With this group of readers, though, the food (or the drink) isn't the main point. We have spirited discussions of the books each month. The big question we all addressed this time was "Why didn't we know about this?"  David Grann used journalistic research to tell the story of outright murder and suspicious deaths among members of the Osage tribe in the 1920s. At the time, members of the tribe had great wealth because of "head rights" for oil on their property. Many of them lived ostentatiously with big cars, fine houses, and other extravagance.  

Grann begins with the death of Anna Brown and follows the subsequent life of her sister Molly Burkhart, married to a white man. In addition to Brown's brutal murder and other similar cases, more and more members of the community were dying from what appeared to be poison. 

Tom White, one of the early agents of the FBI and a former Texas Ranger, is brought to the investigation after a great deal of bungling, handpicked evidently by J. Edgar Hoover. At this time, the bureau was relatively new. Americans had been resistant to anything that appeared to be a national police force, but some crimes had a federal nature requiring law enforcement with a larger jurisdiction. What White uncovers is an extensive network of greed and murder for gain.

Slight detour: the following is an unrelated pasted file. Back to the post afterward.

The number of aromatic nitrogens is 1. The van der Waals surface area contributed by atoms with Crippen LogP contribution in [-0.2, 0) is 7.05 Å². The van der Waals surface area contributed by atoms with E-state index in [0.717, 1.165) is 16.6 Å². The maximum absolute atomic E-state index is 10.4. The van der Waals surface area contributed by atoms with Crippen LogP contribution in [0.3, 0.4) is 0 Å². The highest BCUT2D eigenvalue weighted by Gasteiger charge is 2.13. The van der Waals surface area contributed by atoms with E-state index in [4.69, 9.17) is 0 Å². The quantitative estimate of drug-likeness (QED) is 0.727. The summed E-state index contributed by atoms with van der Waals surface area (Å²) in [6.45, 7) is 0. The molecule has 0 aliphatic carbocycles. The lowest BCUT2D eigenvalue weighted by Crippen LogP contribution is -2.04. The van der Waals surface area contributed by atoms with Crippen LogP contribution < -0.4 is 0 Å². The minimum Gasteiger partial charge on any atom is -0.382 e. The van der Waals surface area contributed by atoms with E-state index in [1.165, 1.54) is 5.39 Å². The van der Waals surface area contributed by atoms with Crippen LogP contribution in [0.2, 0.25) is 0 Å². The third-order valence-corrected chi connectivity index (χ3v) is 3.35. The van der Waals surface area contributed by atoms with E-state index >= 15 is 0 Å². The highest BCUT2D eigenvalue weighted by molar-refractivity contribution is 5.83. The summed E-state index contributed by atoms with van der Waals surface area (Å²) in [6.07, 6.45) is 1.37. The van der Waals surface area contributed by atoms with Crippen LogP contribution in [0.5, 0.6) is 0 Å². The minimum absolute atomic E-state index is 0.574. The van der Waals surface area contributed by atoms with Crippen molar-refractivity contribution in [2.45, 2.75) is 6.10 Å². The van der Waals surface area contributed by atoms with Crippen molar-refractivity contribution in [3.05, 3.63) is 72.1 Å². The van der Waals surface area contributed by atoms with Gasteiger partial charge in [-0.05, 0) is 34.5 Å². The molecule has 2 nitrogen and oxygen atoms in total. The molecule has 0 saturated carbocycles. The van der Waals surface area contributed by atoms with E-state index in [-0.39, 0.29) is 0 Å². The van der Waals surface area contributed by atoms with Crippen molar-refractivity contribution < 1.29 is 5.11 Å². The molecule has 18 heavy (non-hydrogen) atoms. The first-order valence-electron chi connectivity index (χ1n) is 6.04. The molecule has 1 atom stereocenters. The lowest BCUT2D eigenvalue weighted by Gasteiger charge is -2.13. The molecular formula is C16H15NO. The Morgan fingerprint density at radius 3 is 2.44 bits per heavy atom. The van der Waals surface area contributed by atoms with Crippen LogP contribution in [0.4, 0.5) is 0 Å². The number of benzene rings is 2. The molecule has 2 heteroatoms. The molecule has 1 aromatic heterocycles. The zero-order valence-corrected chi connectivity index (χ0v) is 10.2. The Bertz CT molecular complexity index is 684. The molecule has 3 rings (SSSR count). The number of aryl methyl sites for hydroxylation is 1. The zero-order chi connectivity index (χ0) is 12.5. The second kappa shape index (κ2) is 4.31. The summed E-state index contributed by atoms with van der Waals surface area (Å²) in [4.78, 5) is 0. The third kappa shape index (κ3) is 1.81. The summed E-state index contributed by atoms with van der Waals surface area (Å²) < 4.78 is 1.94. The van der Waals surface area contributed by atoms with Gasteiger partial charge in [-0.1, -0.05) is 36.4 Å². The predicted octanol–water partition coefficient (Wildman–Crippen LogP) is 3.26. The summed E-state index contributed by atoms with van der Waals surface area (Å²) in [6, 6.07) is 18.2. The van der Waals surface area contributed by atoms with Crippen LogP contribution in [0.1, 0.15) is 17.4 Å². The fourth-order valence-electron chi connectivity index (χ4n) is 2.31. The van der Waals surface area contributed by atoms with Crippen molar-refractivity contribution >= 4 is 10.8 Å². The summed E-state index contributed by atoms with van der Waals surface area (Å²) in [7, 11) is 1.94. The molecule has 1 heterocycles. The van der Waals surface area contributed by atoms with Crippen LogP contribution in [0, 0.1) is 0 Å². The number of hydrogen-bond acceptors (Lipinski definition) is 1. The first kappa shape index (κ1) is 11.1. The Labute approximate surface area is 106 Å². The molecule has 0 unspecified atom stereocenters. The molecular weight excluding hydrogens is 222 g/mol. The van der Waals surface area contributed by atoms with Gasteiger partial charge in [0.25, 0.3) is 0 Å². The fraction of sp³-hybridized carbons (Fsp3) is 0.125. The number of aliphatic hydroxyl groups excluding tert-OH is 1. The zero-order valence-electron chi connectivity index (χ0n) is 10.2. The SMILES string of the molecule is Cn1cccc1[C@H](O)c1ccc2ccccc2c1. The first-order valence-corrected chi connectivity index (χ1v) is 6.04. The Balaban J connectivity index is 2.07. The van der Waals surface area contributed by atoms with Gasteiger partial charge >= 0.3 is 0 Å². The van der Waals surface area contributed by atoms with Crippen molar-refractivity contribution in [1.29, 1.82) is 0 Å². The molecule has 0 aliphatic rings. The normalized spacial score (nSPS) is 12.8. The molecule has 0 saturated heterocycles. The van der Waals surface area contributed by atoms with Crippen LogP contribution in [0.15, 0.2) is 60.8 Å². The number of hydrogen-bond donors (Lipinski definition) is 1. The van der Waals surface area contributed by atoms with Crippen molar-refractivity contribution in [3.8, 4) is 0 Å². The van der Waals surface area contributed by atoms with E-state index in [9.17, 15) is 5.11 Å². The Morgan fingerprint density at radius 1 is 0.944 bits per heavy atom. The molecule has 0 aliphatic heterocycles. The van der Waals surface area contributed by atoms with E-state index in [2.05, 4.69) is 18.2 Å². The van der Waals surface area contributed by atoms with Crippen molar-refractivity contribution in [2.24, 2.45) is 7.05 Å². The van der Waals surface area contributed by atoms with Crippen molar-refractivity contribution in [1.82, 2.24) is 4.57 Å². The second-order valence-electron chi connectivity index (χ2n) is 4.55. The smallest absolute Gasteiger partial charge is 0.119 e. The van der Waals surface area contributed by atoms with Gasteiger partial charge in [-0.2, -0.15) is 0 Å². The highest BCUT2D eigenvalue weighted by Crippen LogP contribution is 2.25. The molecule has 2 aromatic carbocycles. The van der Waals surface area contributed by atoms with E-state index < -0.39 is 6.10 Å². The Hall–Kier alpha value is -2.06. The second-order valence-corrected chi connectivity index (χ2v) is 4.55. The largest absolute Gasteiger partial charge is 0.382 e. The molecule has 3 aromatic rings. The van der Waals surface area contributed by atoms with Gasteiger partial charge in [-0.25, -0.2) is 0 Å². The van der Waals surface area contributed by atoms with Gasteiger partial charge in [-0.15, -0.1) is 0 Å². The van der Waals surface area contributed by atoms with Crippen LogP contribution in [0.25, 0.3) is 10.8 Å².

When the Osage came into the fortune, the powers that be didn't deem them capable of handling the financial responsibility and assigned guardians--white men in the community. While some acted in the best interest of their wards, the evidence is clear that far too many acted systematically to deprive them of their wealth and their lives. Since the perpetrators were highly placed members of the community, they were able to cover up the crime during the pretense of investigating. While some served time, many walked free.

In the last chapters of the book, Grann tells his own story of digging deeper into records decades after the crimes were laid to rest. He found the records of guardianships with a disproportionate number of wards listed as "dead."

While this story has unique characteristics, it's far too similar to other wrongdoing that has occurred throughout history--and still occurs--when one group is able to see another as inferior, even less than human. 

Grann writes that "history is a merciless judge"; in the telling of this story, he helps citizens to be more aware. And as G. I. Joe always said, "Knowing is half the battle."